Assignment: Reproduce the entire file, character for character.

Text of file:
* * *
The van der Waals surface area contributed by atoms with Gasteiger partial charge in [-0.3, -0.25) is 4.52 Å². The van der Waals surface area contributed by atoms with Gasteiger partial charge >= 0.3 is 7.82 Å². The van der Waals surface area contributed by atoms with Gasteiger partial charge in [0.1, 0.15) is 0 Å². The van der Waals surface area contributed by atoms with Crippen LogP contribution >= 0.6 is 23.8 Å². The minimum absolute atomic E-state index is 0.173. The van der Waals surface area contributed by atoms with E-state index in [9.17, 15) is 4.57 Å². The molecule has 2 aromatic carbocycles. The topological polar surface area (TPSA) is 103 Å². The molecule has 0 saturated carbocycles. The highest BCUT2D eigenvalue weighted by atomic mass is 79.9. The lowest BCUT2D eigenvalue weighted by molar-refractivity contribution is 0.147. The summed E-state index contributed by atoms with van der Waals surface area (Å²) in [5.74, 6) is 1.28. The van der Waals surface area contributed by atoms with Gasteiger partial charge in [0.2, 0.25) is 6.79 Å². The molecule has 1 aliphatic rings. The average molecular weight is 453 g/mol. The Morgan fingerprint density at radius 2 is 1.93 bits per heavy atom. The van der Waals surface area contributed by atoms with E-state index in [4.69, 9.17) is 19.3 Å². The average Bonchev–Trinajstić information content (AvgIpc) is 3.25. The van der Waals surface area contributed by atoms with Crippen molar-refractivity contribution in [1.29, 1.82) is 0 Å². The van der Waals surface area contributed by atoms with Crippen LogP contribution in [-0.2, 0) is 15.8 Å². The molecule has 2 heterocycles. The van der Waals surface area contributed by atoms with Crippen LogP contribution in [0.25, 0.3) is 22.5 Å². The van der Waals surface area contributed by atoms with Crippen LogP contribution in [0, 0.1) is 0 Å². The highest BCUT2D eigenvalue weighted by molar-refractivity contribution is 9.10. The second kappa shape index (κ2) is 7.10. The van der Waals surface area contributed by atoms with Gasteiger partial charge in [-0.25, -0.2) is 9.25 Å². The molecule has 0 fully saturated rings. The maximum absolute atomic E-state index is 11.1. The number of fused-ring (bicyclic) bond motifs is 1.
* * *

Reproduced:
The van der Waals surface area contributed by atoms with Gasteiger partial charge in [-0.3, -0.25) is 4.52 Å². The van der Waals surface area contributed by atoms with Gasteiger partial charge >= 0.3 is 7.82 Å². The van der Waals surface area contributed by atoms with Gasteiger partial charge in [0.1, 0.15) is 0 Å². The van der Waals surface area contributed by atoms with Crippen LogP contribution >= 0.6 is 23.8 Å². The minimum absolute atomic E-state index is 0.173. The van der Waals surface area contributed by atoms with E-state index in [9.17, 15) is 4.57 Å². The molecule has 2 aromatic carbocycles. The topological polar surface area (TPSA) is 103 Å². The molecule has 0 saturated carbocycles. The highest BCUT2D eigenvalue weighted by atomic mass is 79.9. The lowest BCUT2D eigenvalue weighted by molar-refractivity contribution is 0.147. The summed E-state index contributed by atoms with van der Waals surface area (Å²) in [5.74, 6) is 1.28. The van der Waals surface area contributed by atoms with Gasteiger partial charge in [0.2, 0.25) is 6.79 Å². The molecule has 1 aliphatic rings. The average molecular weight is 453 g/mol. The Morgan fingerprint density at radius 2 is 1.93 bits per heavy atom. The van der Waals surface area contributed by atoms with E-state index in [4.69, 9.17) is 19.3 Å². The average Bonchev–Trinajstić information content (AvgIpc) is 3.25. The van der Waals surface area contributed by atoms with Crippen molar-refractivity contribution in [1.29, 1.82) is 0 Å². The van der Waals surface area contributed by atoms with Crippen LogP contribution in [-0.2, 0) is 15.8 Å². The molecule has 2 heterocycles. The van der Waals surface area contributed by atoms with Crippen LogP contribution in [0.25, 0.3) is 22.5 Å². The van der Waals surface area contributed by atoms with Crippen LogP contribution in [0, 0.1) is 0 Å². The highest BCUT2D eigenvalue weighted by molar-refractivity contribution is 9.10. The second kappa shape index (κ2) is 7.10. The van der Waals surface area contributed by atoms with Gasteiger partial charge in [-0.25, -0.2) is 9.25 Å². The molecule has 0 fully saturated rings. The maximum absolute atomic E-state index is 11.1. The number of fused-ring (bicyclic) bond motifs is 1.